Downtown Colorado Springs can boast of several new shopping, dining, drinking and entertainment options, and there’s more in the works.
“Overall, we’re excited because there are new businesses coming that provide more diversity for shopping and dining, and that always helps,” said Laurel Prud’homme, director of communications for the Downtown Partnership. “Within the core of downtown, there isn’t a lot of new development, so filling vacancies has been a priority for us.”
With handfuls of businesses moving into new digs within the heart of downtown or on its periphery, those searching for something new from between Cascade and Nevada avenues needn’t look far.
“We broke opening-day, opening-weekend and opening-week sales records and our week isn’t even done yet,” said Sarah Sasamoto, general manager of French Fry Heaven, which opened Aug. 1 at 107 N. Tejon St.
The everything french fry franchise is the 18th location and the second store in Colorado, the other in Breckenridge. Additional French Fry Heavens line the East Coast with other locations in Louisiana and Ohio.
Sasamoto said the eatery brings a one-of-a-kind concept to a lengthy list of downtown restaurants.
“I think people are attracted to this concept because it’s something new to downtown,” she said. “We have so many bars and a lot of familiar restaurants downtown, but I, like a lot of people, have run into the problem where I’ve eaten everywhere downtown. Now there are 20 different kinds of french fries to try. Who doesn’t love french fries?”
She attributes the record-breaking numbers to the high volume of foot-traffic along Tejon, adding there are already talks of expanding to the 16th Street pedestrian mall in Denver. Sasamoto, however, doesn’t think that store would generate the numbers the Colorado Springs location has.
“I don’t think it will be as successful because [16th Street] is more of a tourist destination,” she said. “We’re trying to leave a bigger footprint in Colorado Springs.”
Sasamoto said she thinks the momentum will continue for some time.
“As of [last week], we had over 3,000 “Likes” on Facebook and we do some Facebook-only specials. Plus, we’ve started an Instagram and Twitter account. We want to get in big with the kids.”
For more information, visit frenchfryheaven.com.
Bingo Burger’s first restaurant has been offering gourmet burgers made with fresh, locally sourced ingredients to fans in Pueblo for five years. The Colorado Springs location is expected to open Aug. 21, according to owner Richard Warner.
Warner is a graduate of the Culinary Institute of America, where he met his future wife, Mary Oreskovitch. She is the owner of another popular Pueblo eatery, Hopscotch Bakery.
“After some success in Pueblo, it was a natural progression to the Colorado Springs market,” Warner said. “We developed a relationship with a lot of customers from Colorado Springs who have eaten at our location in Pueblo.”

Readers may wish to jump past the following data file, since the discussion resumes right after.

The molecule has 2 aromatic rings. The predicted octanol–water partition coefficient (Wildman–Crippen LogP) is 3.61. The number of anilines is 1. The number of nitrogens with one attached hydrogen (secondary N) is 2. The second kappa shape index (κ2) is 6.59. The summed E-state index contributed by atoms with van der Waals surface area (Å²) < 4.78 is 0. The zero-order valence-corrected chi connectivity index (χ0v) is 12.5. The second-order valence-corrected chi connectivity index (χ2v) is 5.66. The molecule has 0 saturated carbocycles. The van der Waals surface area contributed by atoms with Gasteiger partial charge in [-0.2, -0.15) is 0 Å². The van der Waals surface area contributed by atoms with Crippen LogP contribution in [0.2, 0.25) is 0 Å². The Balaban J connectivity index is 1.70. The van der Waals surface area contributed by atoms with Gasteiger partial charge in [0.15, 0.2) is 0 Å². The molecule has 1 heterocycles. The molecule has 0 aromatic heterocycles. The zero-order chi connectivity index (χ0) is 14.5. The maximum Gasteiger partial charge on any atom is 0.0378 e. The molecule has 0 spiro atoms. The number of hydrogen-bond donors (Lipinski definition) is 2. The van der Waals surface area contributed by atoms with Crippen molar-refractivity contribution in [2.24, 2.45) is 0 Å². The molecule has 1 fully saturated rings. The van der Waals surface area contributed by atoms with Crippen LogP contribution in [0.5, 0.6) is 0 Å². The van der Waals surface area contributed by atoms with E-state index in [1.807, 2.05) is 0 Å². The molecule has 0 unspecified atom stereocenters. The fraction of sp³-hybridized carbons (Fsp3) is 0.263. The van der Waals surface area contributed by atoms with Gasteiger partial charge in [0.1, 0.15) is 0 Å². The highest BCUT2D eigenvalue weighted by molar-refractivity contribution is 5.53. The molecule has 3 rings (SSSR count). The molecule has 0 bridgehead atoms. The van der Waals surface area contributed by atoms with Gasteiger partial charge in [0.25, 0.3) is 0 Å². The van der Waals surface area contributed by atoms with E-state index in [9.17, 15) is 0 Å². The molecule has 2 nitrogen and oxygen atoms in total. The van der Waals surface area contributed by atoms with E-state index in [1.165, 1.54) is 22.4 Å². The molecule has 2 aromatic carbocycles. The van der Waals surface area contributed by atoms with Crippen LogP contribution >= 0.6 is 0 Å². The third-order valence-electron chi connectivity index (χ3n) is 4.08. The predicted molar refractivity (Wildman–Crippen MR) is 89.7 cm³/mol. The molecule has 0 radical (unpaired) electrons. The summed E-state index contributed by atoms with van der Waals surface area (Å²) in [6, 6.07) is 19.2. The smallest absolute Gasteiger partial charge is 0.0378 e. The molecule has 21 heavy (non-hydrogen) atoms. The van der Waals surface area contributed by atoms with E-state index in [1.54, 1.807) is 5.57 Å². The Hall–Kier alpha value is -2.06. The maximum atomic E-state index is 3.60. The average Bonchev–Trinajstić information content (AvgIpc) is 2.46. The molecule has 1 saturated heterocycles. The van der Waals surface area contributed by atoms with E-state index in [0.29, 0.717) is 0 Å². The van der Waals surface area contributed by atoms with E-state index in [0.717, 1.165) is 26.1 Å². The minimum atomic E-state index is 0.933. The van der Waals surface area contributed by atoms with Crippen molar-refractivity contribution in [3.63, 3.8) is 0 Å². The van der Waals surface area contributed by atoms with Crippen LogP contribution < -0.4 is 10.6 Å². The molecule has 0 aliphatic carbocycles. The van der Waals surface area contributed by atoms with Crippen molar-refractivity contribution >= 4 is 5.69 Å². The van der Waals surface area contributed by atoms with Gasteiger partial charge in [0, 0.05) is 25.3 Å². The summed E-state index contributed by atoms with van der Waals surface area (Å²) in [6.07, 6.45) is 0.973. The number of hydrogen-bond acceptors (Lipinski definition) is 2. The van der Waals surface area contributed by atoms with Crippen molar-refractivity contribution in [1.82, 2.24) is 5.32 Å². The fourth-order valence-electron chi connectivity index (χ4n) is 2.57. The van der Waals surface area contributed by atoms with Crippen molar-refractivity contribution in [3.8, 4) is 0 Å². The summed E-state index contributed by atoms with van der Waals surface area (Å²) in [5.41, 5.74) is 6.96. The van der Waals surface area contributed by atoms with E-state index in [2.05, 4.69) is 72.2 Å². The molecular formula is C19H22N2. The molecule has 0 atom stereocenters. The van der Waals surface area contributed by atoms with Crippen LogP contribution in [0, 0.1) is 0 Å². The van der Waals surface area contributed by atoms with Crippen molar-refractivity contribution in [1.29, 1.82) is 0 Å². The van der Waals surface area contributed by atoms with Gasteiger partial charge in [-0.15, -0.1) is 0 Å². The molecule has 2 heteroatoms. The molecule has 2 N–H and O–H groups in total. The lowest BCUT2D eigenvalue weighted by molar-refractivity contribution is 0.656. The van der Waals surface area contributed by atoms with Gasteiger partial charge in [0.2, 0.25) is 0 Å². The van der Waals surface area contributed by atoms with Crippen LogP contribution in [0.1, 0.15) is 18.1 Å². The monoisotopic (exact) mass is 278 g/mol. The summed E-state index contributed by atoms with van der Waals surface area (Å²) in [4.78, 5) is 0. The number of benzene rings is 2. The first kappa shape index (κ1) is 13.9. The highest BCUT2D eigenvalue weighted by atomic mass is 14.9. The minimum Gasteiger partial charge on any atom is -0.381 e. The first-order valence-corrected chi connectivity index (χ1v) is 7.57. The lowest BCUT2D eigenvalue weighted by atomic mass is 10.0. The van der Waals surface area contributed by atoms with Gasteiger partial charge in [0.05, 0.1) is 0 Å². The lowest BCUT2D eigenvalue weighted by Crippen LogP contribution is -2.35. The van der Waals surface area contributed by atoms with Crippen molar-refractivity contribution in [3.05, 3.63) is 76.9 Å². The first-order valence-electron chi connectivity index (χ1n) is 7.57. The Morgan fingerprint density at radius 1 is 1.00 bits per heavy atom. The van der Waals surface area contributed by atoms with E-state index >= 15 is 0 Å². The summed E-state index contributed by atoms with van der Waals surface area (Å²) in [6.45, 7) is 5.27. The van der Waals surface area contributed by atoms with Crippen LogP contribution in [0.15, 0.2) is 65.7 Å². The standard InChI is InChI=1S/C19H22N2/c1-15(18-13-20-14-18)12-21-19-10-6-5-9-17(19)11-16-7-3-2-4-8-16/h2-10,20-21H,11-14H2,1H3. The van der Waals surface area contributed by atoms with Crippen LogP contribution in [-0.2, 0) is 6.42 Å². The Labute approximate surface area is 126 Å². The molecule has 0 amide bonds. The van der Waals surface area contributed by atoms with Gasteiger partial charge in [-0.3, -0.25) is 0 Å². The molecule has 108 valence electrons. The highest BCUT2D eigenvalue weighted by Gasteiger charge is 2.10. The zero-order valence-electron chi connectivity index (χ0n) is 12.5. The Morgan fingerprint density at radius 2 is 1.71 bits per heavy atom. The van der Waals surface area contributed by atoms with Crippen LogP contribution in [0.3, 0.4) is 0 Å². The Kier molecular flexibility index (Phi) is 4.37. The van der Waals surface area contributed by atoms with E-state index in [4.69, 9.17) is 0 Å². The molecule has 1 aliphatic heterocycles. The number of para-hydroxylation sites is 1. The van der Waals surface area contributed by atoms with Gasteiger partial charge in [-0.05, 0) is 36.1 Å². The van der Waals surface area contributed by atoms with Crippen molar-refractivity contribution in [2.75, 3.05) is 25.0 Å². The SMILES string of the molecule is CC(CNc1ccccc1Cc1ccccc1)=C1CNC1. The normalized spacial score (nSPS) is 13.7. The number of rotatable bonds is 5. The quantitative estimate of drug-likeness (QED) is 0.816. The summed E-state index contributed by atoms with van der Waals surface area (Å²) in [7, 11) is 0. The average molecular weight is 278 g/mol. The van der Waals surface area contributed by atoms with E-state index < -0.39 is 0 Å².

Warner said it took a year to find their spot at 132 N. Tejon St., most recently the home of Bruegger’s Bagels. While Warner had planned to be open before July, challenges, including the installation of a below-sidewalk grease trap, have slowed the process, he said.
“It’s a 120-year-old building,” Warner explained. “It’s always a challenge not knowing what you’re getting yourself into until you start digging deep. It’s been a learning experience.”
Bingo Burger is opening its doors less than a block away from another burger joint, the Skirted Heifer, but Warner said he looks forward to the competition.
“There aren’t any direct competitors in Pueblo,” Warner said. “People will compare us to their next-favorite burger joint and it’s always fast food. … I welcome the competition. It’ll make us stronger and better.”
If all goes well, Warner said, plans are to continue to expand north along the Front Range. For more information, visit bingoburger.com.
Mountain Fold Books, which is expected to open in mid-October, is a nonprofit LLC founded in February 2014 by Marina Eckler and Jonathan Fey “for the purpose of opening a physical ‘brick and mortar’ literary center in Colorado Springs,” according to the Mountain Fold Books website.
Eckler and Fey launched their vision with the backing of a $10,000 Ingenuity Grant from the Pikes Peak Community Foundation.
“We wanted to bring in a literary center that was somewhere between a library, reading room and bookstore,” Fey said of the store, which will open at 121 E. Costilla St. “It’s nonprofit and it’s going [to operate] mainly through membership donations. It’s free to be a member, but we encourage donations along with membership, and we’ll have a retail element as well.”
Fey said there has been a movement in North America within the past 10 years to “have small, independent publishers do handmade books with older letterpress machines, which lends itself well to poetry and art.
“It will be mainly a small-press bookstore,” he said. “There are only a few other small-press bookstores in the U.S., which should help distinguish us from all of the other great literary forces already in Colorado Springs.”
Eckler said many small-press books are themselves works of art and that a small gallery in the back of the store will also display artwork.
Fey, a writer and poet, said he and Eckler, who teaches visual arts at UCCS, researched independent libraries from Brooklyn to Denver seeking a model that would work here.